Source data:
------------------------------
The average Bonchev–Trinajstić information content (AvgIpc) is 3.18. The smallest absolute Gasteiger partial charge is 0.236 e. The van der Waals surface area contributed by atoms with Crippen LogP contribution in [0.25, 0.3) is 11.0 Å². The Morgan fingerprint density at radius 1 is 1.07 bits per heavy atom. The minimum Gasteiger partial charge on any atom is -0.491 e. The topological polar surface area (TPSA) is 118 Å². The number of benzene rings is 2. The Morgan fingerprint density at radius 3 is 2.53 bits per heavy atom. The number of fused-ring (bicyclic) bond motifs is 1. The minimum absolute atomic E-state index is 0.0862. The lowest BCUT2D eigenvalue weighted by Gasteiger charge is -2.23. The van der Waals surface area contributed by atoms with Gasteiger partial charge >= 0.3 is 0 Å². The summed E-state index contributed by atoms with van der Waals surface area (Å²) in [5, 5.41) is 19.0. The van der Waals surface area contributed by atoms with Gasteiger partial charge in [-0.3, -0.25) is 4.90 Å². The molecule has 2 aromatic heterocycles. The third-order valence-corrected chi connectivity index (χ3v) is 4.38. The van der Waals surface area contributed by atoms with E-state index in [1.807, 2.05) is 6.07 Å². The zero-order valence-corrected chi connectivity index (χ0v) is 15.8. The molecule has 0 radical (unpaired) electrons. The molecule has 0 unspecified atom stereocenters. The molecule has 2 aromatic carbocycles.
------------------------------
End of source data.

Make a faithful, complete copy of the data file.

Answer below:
The average Bonchev–Trinajstić information content (AvgIpc) is 3.18. The smallest absolute Gasteiger partial charge is 0.236 e. The van der Waals surface area contributed by atoms with Crippen LogP contribution in [0.25, 0.3) is 11.0 Å². The Morgan fingerprint density at radius 1 is 1.07 bits per heavy atom. The minimum Gasteiger partial charge on any atom is -0.491 e. The topological polar surface area (TPSA) is 118 Å². The number of benzene rings is 2. The Morgan fingerprint density at radius 3 is 2.53 bits per heavy atom. The number of fused-ring (bicyclic) bond motifs is 1. The minimum absolute atomic E-state index is 0.0862. The lowest BCUT2D eigenvalue weighted by Gasteiger charge is -2.23. The van der Waals surface area contributed by atoms with Gasteiger partial charge >= 0.3 is 0 Å². The summed E-state index contributed by atoms with van der Waals surface area (Å²) in [5, 5.41) is 19.0. The van der Waals surface area contributed by atoms with Gasteiger partial charge in [-0.3, -0.25) is 4.90 Å². The molecule has 2 aromatic heterocycles. The third-order valence-corrected chi connectivity index (χ3v) is 4.38. The van der Waals surface area contributed by atoms with E-state index in [1.807, 2.05) is 6.07 Å². The zero-order valence-corrected chi connectivity index (χ0v) is 15.8. The molecule has 0 radical (unpaired) electrons. The molecule has 0 unspecified atom stereocenters. The molecule has 2 aromatic carbocycles.